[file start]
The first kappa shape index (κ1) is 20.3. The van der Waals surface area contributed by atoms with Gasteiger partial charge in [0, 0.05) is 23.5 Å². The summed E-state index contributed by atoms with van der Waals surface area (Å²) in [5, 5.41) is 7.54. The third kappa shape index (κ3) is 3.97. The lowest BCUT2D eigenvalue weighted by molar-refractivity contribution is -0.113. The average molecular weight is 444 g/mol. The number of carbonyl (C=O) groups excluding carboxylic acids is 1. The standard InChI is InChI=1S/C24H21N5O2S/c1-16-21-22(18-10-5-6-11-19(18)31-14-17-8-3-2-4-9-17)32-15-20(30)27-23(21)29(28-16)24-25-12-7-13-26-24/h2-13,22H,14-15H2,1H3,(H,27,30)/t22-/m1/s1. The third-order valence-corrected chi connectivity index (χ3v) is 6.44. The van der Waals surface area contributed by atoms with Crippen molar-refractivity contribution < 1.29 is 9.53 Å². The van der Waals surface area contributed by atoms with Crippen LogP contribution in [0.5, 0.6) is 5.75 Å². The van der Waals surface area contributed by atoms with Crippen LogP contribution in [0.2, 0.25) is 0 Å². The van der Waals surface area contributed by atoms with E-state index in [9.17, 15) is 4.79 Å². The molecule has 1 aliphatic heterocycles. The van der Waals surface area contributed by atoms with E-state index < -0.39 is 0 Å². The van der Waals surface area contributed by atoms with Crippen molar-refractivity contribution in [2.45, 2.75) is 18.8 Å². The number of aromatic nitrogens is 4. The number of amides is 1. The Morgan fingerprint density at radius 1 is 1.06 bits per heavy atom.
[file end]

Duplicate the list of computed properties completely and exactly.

The first kappa shape index (κ1) is 20.3. The van der Waals surface area contributed by atoms with Gasteiger partial charge in [0, 0.05) is 23.5 Å². The summed E-state index contributed by atoms with van der Waals surface area (Å²) in [5, 5.41) is 7.54. The third kappa shape index (κ3) is 3.97. The lowest BCUT2D eigenvalue weighted by molar-refractivity contribution is -0.113. The average molecular weight is 444 g/mol. The number of carbonyl (C=O) groups excluding carboxylic acids is 1. The standard InChI is InChI=1S/C24H21N5O2S/c1-16-21-22(18-10-5-6-11-19(18)31-14-17-8-3-2-4-9-17)32-15-20(30)27-23(21)29(28-16)24-25-12-7-13-26-24/h2-13,22H,14-15H2,1H3,(H,27,30)/t22-/m1/s1. The third-order valence-corrected chi connectivity index (χ3v) is 6.44. The van der Waals surface area contributed by atoms with Crippen molar-refractivity contribution < 1.29 is 9.53 Å². The van der Waals surface area contributed by atoms with Crippen LogP contribution in [0.5, 0.6) is 5.75 Å². The van der Waals surface area contributed by atoms with Crippen LogP contribution in [0.2, 0.25) is 0 Å². The van der Waals surface area contributed by atoms with E-state index in [9.17, 15) is 4.79 Å². The molecule has 1 aliphatic heterocycles. The van der Waals surface area contributed by atoms with E-state index < -0.39 is 0 Å². The van der Waals surface area contributed by atoms with Crippen molar-refractivity contribution in [2.45, 2.75) is 18.8 Å². The number of aromatic nitrogens is 4. The number of amides is 1. The Morgan fingerprint density at radius 1 is 1.06 bits per heavy atom.